Same goes for hip hop, of course. It has been around a while now, and it is certainly the predominant music of NBA players. And the cultures of hip hop and the NBA mix plenty.

It's natural that it takes time to learn about that, though. Parents in 1957 who hated the way Presley danced might have later really loved the Beatles, James Taylor, or Simon & Garfunkel. That was rock(ish) but more suited to their palette, and it came along at a time when they were more used to the idea.

Similarly, parents today might really hate 50 Cent or whatever their kids listen to -- but plenty of them will still leap from their seats when that catchy Outkast tune starts playing at some wedding.

The point is, whether or not we want to admit it, we're all on the road to welcoming some hip hop into our mainstream culture. In many respects, that has already happened. (They're not going to play classical music at NBA games, that's for sure.) But in Indiana, it appears, a fair chunk of the people answering surveys for Publicis are not ready to embrace that.

It's maddening, right? What's that about? It makes sense to me that the guy from Cornrows and a bunch of other people would be mad at that idea. Hell no we're not racist, they say! And I believe every one of them! It seems like just more Midwest bashing, I guess.

They're mad at me, it seems. Or they're mad at the guy from Publicis. But shouldn't they really be talking to the people who answered that survey? They're the ones who pointed the finger at hip-hop culture.

And for the record: I'm not sure the region has much to do with it. We just happen to have this insight into this one team. If we had all the market research for the whole league, I'm pretty sure we'd find similar concerns about hip-hop culture around the nation.

That's why the NBA has a history of getting players to remove jewelry before appearing in mass media, asking them to dress like bankers as they enter the arena, and in one famous instance, airbrushing Allen Iverson's tattoos out of photos in their official magazine.

Racism Exists
And is any of this surprising? Is any of this unique to Indiana? Race is an unsolved riddle in Indiana and across the entire globe.

If, as some of my critics have suggested, Indiana is a marvelous haven, free of racism, where wealthy mostly white fans will swarm equally at the feet of white and black celebrities, then hats off to Indiana. It's just about the only such place I'm aware of on the planet. If white people in Indiana don't demonstrate a slight preference (slightly more dollars, votes, cheers) for people who look like them then they are living differently than most of the planet, and should be commended.

And nowhere did I or anyone else suggest that Indiana was incapable of supporting a black player. People have been saying that the popularity of Reggie Miller or Edgerrin James disproves my whole point.

Those guys are superstars who lead great teams, in leagues that are predominantly black. If Indiana wouldn't support them, then they don't even like football and basketball. No one suggested that the people of Indiana would never support anyone who wasn't white.

Let's look at it another way though. If you wanted to draw a crowd to you
r charity event in downtown Indianapolis, who would be the bigger score, Peyton Manning alone or Reggie Miller, Edgerrin James, Jermaine O'Neal all together?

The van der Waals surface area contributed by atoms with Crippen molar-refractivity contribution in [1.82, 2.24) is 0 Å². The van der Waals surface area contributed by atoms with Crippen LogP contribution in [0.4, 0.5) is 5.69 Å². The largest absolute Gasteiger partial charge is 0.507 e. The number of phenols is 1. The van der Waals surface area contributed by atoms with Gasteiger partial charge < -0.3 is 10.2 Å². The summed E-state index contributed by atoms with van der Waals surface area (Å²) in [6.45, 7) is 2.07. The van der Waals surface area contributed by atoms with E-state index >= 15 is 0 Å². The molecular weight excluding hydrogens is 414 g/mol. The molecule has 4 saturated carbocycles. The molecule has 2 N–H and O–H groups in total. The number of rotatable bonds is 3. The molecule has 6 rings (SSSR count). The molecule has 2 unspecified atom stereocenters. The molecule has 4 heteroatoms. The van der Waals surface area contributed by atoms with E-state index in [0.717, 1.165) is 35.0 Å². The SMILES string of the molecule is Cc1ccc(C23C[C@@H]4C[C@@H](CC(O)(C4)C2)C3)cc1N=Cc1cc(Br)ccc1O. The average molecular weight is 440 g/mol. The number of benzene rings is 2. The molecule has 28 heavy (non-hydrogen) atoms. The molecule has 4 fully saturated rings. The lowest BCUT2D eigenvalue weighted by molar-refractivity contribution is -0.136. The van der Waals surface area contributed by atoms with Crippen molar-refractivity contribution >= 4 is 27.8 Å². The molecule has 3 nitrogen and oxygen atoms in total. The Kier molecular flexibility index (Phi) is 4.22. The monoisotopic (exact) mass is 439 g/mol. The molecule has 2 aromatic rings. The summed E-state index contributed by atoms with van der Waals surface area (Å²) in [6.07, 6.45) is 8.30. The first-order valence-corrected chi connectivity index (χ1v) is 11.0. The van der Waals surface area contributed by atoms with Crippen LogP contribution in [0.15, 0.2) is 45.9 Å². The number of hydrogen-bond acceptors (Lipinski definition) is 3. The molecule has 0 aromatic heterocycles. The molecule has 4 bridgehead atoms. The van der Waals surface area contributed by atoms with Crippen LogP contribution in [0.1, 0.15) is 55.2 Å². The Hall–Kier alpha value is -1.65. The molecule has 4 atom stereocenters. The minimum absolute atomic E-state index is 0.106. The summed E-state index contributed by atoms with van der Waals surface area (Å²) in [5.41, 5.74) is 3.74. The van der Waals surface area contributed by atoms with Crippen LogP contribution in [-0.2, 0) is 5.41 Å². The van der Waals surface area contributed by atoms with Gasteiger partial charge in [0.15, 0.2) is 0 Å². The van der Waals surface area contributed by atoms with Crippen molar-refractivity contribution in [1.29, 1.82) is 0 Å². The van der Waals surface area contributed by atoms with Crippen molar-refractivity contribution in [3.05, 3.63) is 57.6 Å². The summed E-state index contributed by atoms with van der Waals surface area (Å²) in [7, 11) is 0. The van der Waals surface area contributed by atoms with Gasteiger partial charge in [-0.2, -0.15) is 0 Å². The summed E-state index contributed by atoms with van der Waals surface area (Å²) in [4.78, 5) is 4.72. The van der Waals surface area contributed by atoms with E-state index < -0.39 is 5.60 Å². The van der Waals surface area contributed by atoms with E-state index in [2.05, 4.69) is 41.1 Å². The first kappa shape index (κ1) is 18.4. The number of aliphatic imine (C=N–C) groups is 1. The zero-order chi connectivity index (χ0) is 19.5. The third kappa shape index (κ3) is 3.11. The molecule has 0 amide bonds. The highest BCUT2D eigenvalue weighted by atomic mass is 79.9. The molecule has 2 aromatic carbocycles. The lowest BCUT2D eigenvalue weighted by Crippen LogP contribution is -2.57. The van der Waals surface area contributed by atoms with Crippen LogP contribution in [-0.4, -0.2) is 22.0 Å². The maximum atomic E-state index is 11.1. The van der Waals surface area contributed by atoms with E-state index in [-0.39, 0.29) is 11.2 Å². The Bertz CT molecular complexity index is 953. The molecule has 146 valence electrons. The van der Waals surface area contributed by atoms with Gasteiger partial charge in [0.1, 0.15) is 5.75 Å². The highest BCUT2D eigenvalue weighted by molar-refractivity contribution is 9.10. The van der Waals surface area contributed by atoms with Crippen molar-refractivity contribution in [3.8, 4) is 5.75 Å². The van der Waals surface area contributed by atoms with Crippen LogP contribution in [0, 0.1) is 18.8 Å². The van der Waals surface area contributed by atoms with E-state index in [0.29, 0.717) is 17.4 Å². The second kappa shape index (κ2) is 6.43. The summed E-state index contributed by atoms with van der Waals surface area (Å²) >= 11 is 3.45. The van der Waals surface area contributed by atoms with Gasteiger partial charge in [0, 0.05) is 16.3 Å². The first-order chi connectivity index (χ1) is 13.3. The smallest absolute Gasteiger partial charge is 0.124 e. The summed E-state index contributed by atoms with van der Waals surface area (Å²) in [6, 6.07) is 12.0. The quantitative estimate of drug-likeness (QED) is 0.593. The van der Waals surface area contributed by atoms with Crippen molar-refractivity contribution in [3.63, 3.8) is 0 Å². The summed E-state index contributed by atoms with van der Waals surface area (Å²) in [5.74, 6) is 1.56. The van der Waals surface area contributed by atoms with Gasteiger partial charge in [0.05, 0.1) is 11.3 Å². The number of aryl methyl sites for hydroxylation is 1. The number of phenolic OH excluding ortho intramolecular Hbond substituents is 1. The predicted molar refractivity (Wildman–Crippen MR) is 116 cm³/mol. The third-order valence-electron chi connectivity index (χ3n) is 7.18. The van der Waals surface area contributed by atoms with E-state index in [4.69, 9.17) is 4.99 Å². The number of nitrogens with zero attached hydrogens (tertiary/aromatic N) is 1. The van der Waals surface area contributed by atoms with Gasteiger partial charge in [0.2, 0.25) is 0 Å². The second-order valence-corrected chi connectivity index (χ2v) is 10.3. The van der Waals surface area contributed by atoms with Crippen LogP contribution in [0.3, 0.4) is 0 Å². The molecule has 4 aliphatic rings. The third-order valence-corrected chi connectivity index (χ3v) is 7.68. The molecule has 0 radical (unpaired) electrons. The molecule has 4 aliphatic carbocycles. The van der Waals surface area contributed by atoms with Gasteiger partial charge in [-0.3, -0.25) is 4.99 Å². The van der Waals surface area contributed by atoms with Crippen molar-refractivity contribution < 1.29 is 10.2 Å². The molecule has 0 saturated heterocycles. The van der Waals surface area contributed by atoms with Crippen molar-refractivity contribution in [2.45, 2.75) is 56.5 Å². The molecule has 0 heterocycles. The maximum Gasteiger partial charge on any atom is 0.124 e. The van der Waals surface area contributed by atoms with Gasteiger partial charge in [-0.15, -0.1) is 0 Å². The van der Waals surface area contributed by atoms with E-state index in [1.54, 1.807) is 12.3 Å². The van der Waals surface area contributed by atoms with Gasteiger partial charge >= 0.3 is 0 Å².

The point is, you don't have to squint too hard to get the idea that whiteness itself could be culturally valuable to the fans surveyed in Indiana and likely elsewhere -- at least according to my crude and distant parsing of a fragment of Publicis research.

And frankly, people who read TrueHoop or run basketball blogs, they're hardcore basketball fans. They're not the people we're talking about here. They're not going to stop liking the team because this or that player is this or that color. They're likely not the fringe fans the team would be trying to reach with a Jim O'Brien-led ad campaign. This is a battle for the bank presidents and the like that the Pacer business people are worried about. This is a battle for people who aren't sure they want to support this team. (Guys like that don't start blogs about the team.)

The point was that if you want to pick the best person to represent your Pacer team to those guys, at this juncture of history, research appears to suggest you want someone who is not hip hop.

I'm not precisely sure what that means, but I'm guessing a white guy is a smart choice.

By the way, the comments on that last post are great, so I pasted a few of them below (click on through) as food for thought:

cmorancie69 writes:

This is not a race issue from the standpoint of the organization. This is a choice based solely, on the environment surrounding the product. Sadly to say, the color of the current players have a great deal to do in this marketing approach. On the other hand, the people might have an easier time getting behind the team if they had a winning season or two and showed some sort of desire to get better. It is unfortunate, that people of other color seem to equate hip hop with the color of someones skin and consequently bad behavoir. The organization has no choice, to make money they need to give the people what they want and that seems to be a team full of players that look like larry bird.

Incredebell writes:

I've lived in Indiana all my life. I assure you, this has very little to do with racism. If there is any racism involved, it is a very small percentage. This state embraces teamwork, fundamentals, hustle, and smart basketball. And they'll embrace anyone who embodies this, regardless of the color of skin. Many Pacers fans have fond memories of the '90s and embraced players like Reggie Miller, Mark Jackson, Dale Davis, Antonio Davis, Chuck Person, and even Haywoode Workman -- all black. The Pacers fanbase is not racist, but they are picky about what type of basketball they like.